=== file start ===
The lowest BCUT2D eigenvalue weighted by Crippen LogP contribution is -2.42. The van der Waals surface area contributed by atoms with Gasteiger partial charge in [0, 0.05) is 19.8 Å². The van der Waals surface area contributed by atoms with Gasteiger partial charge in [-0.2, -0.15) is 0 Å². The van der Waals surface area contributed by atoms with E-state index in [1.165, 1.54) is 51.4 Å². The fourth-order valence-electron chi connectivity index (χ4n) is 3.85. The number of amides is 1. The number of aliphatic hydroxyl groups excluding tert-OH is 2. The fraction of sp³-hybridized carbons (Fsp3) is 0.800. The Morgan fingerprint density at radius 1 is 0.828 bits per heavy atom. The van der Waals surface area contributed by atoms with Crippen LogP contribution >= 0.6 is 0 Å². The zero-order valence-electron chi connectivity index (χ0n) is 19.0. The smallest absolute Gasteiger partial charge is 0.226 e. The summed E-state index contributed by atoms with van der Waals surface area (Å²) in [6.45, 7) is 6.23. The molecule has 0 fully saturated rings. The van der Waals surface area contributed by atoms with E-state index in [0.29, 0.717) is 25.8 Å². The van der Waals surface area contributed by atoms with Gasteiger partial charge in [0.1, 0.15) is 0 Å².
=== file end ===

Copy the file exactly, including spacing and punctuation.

The lowest BCUT2D eigenvalue weighted by Crippen LogP contribution is -2.42. The van der Waals surface area contributed by atoms with Gasteiger partial charge in [0, 0.05) is 19.8 Å². The van der Waals surface area contributed by atoms with Gasteiger partial charge in [-0.2, -0.15) is 0 Å². The van der Waals surface area contributed by atoms with E-state index in [1.165, 1.54) is 51.4 Å². The fourth-order valence-electron chi connectivity index (χ4n) is 3.85. The number of amides is 1. The number of aliphatic hydroxyl groups excluding tert-OH is 2. The fraction of sp³-hybridized carbons (Fsp3) is 0.800. The Morgan fingerprint density at radius 1 is 0.828 bits per heavy atom. The van der Waals surface area contributed by atoms with Crippen LogP contribution >= 0.6 is 0 Å². The zero-order valence-electron chi connectivity index (χ0n) is 19.0. The smallest absolute Gasteiger partial charge is 0.226 e. The summed E-state index contributed by atoms with van der Waals surface area (Å²) in [6.45, 7) is 6.23. The molecule has 0 fully saturated rings. The van der Waals surface area contributed by atoms with E-state index in [0.29, 0.717) is 25.8 Å². The van der Waals surface area contributed by atoms with Gasteiger partial charge in [0.1, 0.15) is 0 Å².